This content originally appeared as part of The ‘Gale newsletter.
Eli Holder is principal of 3iap (3 is a pattern), where he helps clients design and develop effective interfaces between busy people and their messy data. On the side, Eli builds silly things like Haiku Datasets, Caffeine Simulators and Dataviz Experiments. You can follow Eli on Twitter or Medium. He’s written several articles for Nightingale.
1. If you could be any type of chart, what would you be?
I’d be a Nigel Holmes visual pun, because chuckles are the surest path to changing minds. Even great data falls flat without a receptive audience (esp. now that the most important issues are so polarized). But as a chuckle-worthy, illustrated chart, I’d be able to disarm my viewers and perhaps actually change some minds.
2. If you were stuck on a desert island, what viz would you want to create and what would you use to make it?
I’m going to assume that by “stuck” you mean “glamping” and by “desert island” you mean “tropical and remote, but near a liquor store.” In which case I’d like to thoroughly explore the proper ratio of ice / tequila / lime in a 13 oz. blended margarita. I’d assume a minimum of 1 oz. of each ingredient per drink, but would otherwise vary each ingredient by 1 oz. per trial. I suspect the 10 oz. tequila days will be slow going, but I think I could cover all possible combinations within ~30 days (at which point I’d introduce tequila brand as the 4th dimension, and may need another 300–600 days to complete this experiment). I’d visualize this using the “Oriented Slivers” technique (see below for detail), where the x-dimension is # oz. of tequila, Y is # oz. of “mix” and I’d overlay boundaries for taste and melt-time maxima.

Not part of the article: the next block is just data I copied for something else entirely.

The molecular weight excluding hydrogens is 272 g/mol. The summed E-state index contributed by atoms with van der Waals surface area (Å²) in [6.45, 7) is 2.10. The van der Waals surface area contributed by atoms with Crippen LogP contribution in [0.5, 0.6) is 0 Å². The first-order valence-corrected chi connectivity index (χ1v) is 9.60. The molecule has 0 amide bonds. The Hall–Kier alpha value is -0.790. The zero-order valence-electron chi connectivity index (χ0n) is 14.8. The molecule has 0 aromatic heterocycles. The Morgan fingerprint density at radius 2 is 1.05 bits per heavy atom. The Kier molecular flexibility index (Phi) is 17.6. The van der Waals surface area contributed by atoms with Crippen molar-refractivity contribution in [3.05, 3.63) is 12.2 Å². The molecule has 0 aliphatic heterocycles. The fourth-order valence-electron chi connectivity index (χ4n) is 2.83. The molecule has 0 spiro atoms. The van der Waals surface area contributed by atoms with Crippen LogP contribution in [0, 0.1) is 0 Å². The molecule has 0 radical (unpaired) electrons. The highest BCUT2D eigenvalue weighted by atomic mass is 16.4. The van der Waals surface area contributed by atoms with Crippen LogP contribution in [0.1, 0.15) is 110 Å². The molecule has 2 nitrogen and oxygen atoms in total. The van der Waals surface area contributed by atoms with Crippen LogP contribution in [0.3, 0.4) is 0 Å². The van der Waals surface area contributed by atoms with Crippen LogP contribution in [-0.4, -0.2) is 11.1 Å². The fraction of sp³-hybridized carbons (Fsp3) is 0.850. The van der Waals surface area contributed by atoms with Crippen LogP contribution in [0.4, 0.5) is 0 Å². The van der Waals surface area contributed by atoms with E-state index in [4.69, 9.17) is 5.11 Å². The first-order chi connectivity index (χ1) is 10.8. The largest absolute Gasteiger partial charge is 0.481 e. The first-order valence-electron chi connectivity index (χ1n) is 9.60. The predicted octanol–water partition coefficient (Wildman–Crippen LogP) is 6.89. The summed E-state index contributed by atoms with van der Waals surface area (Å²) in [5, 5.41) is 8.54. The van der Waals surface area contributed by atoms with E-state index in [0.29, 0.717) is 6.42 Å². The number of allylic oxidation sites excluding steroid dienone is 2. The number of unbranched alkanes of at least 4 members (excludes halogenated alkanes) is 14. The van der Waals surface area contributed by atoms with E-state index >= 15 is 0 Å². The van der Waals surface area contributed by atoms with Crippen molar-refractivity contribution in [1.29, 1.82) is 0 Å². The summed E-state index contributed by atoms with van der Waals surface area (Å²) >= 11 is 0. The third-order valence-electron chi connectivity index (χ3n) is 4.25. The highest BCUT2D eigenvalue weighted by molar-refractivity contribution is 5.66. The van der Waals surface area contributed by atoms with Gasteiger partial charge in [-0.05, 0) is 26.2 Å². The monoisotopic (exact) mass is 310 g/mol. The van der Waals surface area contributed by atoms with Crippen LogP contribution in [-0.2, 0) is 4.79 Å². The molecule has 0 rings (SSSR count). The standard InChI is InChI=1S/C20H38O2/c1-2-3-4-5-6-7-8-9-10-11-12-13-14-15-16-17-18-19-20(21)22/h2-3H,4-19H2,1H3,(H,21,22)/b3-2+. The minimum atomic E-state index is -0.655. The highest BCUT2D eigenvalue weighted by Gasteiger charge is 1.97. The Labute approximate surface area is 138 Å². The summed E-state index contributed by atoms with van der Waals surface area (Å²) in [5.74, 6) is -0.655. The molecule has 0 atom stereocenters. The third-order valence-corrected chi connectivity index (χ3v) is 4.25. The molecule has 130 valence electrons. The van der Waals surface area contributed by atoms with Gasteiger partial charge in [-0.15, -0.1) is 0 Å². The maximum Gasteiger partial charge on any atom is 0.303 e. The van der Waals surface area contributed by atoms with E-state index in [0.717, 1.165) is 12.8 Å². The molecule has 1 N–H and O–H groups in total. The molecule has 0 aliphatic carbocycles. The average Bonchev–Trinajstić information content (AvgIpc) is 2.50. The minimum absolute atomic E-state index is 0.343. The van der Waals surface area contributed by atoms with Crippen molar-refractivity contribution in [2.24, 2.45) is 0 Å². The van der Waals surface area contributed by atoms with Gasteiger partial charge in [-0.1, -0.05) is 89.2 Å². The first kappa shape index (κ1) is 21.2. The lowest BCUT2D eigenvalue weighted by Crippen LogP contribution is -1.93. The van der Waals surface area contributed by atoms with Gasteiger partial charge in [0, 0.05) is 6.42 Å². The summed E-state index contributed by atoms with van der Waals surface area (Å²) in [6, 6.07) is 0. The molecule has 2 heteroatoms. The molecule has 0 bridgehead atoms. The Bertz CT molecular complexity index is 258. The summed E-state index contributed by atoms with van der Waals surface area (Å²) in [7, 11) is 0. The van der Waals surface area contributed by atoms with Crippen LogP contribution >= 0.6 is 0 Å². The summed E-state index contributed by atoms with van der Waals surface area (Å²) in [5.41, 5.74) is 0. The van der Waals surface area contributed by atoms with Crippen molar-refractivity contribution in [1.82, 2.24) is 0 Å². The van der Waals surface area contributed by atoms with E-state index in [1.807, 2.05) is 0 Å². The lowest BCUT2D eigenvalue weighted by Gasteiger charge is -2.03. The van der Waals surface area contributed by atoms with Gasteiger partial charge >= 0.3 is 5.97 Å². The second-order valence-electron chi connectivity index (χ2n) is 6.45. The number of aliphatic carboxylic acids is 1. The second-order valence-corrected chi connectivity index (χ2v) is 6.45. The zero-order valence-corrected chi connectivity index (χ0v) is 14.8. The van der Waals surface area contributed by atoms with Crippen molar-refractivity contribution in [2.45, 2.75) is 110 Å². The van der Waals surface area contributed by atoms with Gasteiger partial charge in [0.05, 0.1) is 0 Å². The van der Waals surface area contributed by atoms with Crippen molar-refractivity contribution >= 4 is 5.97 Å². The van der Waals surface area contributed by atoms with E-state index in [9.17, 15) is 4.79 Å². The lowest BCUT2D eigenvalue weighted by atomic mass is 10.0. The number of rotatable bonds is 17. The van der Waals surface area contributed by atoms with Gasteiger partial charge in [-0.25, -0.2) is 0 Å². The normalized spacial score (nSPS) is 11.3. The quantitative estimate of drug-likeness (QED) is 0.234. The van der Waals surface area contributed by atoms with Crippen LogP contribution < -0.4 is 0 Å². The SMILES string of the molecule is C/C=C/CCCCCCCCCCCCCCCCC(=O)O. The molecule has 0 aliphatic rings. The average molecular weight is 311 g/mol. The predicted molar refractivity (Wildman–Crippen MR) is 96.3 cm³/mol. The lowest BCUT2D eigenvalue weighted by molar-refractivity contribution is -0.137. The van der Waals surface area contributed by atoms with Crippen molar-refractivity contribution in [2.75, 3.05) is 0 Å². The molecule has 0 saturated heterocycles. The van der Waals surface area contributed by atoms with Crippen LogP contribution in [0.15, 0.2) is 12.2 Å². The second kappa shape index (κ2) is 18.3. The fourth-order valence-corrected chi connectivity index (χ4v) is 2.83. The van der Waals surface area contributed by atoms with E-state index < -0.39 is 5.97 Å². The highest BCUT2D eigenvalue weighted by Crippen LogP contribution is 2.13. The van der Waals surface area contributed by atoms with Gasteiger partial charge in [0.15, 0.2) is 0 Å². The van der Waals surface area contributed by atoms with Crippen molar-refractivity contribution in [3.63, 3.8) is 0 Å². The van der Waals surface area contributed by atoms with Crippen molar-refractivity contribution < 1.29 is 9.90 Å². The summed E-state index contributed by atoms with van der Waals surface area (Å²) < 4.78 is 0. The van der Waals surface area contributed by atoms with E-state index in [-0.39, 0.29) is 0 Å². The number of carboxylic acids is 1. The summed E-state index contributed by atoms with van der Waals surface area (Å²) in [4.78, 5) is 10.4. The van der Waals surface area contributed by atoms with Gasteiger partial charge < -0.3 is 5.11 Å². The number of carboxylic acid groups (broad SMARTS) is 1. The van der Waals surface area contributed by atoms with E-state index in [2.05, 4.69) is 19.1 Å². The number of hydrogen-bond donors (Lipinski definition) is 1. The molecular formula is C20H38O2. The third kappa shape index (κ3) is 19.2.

3. What is one visualization that has inspired you?
When I was in college one of my advisors did incredible research in scientific visualization. Before meetings I’d wait across from his office and stare at the screenshots he posted on his office door. I still think about one of those posters today, ~15 years later… It was from this paper: “Oriented Sliver Textures: A Technique for Local Value Estimation of Multiple Scalar Fields.”
It’s a way to visualize overlapping areas of different dimensions of a dataset without sacrificing the ability to tell them apart. Instead of assigning different visual cues to each dimension (e.g., dimension 1 is color, dimension 2 is opacity, dimension 3 is brightness), each dimension is represented as a different orientation of a common texture. It affords a ton of density without overwhelming the user with discordant clutter.
It’s sometimes easy to get tunnel vision around the classic Cleveland/McGill encodings (e.g., position, volume, orientation, color, etc.), but thinking back to the Sliver Textures viz reminds me that the field is still (relatively) new and there are certainly still elegant, simple representations yet to be discovered.